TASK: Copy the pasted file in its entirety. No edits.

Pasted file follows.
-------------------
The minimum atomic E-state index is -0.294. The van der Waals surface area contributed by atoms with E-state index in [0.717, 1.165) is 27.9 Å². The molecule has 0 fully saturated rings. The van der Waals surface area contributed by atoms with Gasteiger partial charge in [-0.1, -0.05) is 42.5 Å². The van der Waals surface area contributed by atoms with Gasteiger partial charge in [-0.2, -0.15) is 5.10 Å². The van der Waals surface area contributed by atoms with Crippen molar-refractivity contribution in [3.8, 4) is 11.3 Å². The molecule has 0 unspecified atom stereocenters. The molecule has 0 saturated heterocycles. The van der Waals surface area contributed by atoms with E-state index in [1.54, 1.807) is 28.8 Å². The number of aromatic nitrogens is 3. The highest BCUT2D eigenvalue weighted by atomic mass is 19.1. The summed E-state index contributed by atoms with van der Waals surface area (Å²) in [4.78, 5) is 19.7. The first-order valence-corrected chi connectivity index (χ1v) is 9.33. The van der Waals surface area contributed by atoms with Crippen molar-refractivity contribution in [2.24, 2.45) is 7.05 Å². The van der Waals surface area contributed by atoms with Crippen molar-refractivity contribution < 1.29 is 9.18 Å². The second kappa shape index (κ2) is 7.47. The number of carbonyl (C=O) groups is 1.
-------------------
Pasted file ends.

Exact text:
The minimum atomic E-state index is -0.294. The van der Waals surface area contributed by atoms with E-state index in [0.717, 1.165) is 27.9 Å². The molecule has 0 fully saturated rings. The van der Waals surface area contributed by atoms with Gasteiger partial charge in [-0.1, -0.05) is 42.5 Å². The van der Waals surface area contributed by atoms with Gasteiger partial charge in [-0.2, -0.15) is 5.10 Å². The van der Waals surface area contributed by atoms with Crippen molar-refractivity contribution in [3.8, 4) is 11.3 Å². The molecule has 0 unspecified atom stereocenters. The molecule has 0 saturated heterocycles. The van der Waals surface area contributed by atoms with E-state index in [1.54, 1.807) is 28.8 Å². The number of aromatic nitrogens is 3. The highest BCUT2D eigenvalue weighted by atomic mass is 19.1. The summed E-state index contributed by atoms with van der Waals surface area (Å²) in [4.78, 5) is 19.7. The first-order valence-corrected chi connectivity index (χ1v) is 9.33. The van der Waals surface area contributed by atoms with Crippen molar-refractivity contribution in [2.24, 2.45) is 7.05 Å². The van der Waals surface area contributed by atoms with Crippen molar-refractivity contribution < 1.29 is 9.18 Å². The second kappa shape index (κ2) is 7.47. The number of carbonyl (C=O) groups is 1.